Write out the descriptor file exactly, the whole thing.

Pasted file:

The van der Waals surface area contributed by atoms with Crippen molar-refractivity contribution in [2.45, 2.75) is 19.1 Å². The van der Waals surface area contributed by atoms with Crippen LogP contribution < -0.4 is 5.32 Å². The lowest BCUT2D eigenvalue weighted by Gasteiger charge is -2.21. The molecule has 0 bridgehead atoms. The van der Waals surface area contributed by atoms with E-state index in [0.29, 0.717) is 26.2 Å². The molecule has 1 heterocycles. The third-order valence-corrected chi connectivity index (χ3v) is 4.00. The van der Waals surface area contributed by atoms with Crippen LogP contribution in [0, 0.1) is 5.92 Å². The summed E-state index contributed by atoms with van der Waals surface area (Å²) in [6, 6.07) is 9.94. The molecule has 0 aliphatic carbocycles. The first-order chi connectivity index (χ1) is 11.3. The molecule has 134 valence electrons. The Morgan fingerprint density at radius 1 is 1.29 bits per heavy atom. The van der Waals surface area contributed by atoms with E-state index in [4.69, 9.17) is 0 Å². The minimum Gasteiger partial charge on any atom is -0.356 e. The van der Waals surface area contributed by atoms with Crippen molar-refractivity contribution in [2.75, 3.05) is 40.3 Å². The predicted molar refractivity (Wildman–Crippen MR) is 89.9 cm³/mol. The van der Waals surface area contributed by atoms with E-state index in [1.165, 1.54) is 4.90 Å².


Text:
The van der Waals surface area contributed by atoms with Crippen molar-refractivity contribution in [2.45, 2.75) is 19.1 Å². The van der Waals surface area contributed by atoms with Crippen LogP contribution < -0.4 is 5.32 Å². The lowest BCUT2D eigenvalue weighted by Gasteiger charge is -2.21. The molecule has 0 bridgehead atoms. The van der Waals surface area contributed by atoms with E-state index in [0.29, 0.717) is 26.2 Å². The molecule has 1 heterocycles. The third-order valence-corrected chi connectivity index (χ3v) is 4.00. The van der Waals surface area contributed by atoms with Crippen LogP contribution in [0, 0.1) is 5.92 Å². The summed E-state index contributed by atoms with van der Waals surface area (Å²) in [6, 6.07) is 9.94. The molecule has 0 aliphatic carbocycles. The first-order chi connectivity index (χ1) is 11.3. The molecule has 134 valence electrons. The Morgan fingerprint density at radius 1 is 1.29 bits per heavy atom. The van der Waals surface area contributed by atoms with E-state index in [4.69, 9.17) is 0 Å². The minimum Gasteiger partial charge on any atom is -0.356 e. The van der Waals surface area contributed by atoms with Crippen molar-refractivity contribution in [2.75, 3.05) is 40.3 Å². The predicted molar refractivity (Wildman–Crippen MR) is 89.9 cm³/mol. The van der Waals surface area contributed by atoms with E-state index in [1.165, 1.54) is 4.90 Å².